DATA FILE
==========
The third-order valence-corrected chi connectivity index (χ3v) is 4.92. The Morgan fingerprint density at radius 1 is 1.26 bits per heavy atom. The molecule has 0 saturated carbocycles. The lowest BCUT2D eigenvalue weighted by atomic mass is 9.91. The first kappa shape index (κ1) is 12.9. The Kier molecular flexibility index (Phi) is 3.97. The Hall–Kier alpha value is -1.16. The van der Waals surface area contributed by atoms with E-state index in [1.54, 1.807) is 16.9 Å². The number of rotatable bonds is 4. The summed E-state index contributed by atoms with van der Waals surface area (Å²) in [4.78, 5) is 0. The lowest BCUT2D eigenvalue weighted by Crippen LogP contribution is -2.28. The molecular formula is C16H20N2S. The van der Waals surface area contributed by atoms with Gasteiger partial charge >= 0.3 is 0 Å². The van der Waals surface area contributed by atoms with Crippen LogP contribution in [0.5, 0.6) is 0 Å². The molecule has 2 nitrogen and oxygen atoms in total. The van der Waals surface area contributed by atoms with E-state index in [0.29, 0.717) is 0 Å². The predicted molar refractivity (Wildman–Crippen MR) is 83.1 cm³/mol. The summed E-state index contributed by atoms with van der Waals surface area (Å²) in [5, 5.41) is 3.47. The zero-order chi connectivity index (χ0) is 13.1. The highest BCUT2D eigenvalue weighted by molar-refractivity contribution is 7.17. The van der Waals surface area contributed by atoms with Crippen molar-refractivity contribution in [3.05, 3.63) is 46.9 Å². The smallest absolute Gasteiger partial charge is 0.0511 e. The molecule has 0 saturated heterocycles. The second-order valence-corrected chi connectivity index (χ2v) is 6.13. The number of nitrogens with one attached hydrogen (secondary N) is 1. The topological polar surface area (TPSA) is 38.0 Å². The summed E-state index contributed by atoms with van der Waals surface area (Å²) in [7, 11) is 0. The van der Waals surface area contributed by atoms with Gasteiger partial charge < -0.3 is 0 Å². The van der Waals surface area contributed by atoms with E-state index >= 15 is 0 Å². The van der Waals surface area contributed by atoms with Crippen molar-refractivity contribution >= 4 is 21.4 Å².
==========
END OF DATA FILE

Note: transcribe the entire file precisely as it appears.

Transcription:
The third-order valence-corrected chi connectivity index (χ3v) is 4.92. The Morgan fingerprint density at radius 1 is 1.26 bits per heavy atom. The molecule has 0 saturated carbocycles. The lowest BCUT2D eigenvalue weighted by atomic mass is 9.91. The first kappa shape index (κ1) is 12.9. The Kier molecular flexibility index (Phi) is 3.97. The Hall–Kier alpha value is -1.16. The van der Waals surface area contributed by atoms with E-state index in [1.54, 1.807) is 16.9 Å². The number of rotatable bonds is 4. The summed E-state index contributed by atoms with van der Waals surface area (Å²) in [4.78, 5) is 0. The lowest BCUT2D eigenvalue weighted by Crippen LogP contribution is -2.28. The molecular formula is C16H20N2S. The van der Waals surface area contributed by atoms with Gasteiger partial charge >= 0.3 is 0 Å². The van der Waals surface area contributed by atoms with Crippen LogP contribution in [0.5, 0.6) is 0 Å². The molecule has 2 nitrogen and oxygen atoms in total. The van der Waals surface area contributed by atoms with E-state index in [0.29, 0.717) is 0 Å². The predicted molar refractivity (Wildman–Crippen MR) is 83.1 cm³/mol. The summed E-state index contributed by atoms with van der Waals surface area (Å²) in [5, 5.41) is 3.47. The zero-order chi connectivity index (χ0) is 13.1. The highest BCUT2D eigenvalue weighted by molar-refractivity contribution is 7.17. The van der Waals surface area contributed by atoms with Crippen molar-refractivity contribution in [3.05, 3.63) is 46.9 Å². The smallest absolute Gasteiger partial charge is 0.0511 e. The molecule has 0 saturated heterocycles. The second-order valence-corrected chi connectivity index (χ2v) is 6.13. The number of nitrogens with one attached hydrogen (secondary N) is 1. The topological polar surface area (TPSA) is 38.0 Å². The summed E-state index contributed by atoms with van der Waals surface area (Å²) in [7, 11) is 0. The van der Waals surface area contributed by atoms with Gasteiger partial charge < -0.3 is 0 Å². The van der Waals surface area contributed by atoms with E-state index >= 15 is 0 Å². The van der Waals surface area contributed by atoms with Crippen molar-refractivity contribution >= 4 is 21.4 Å².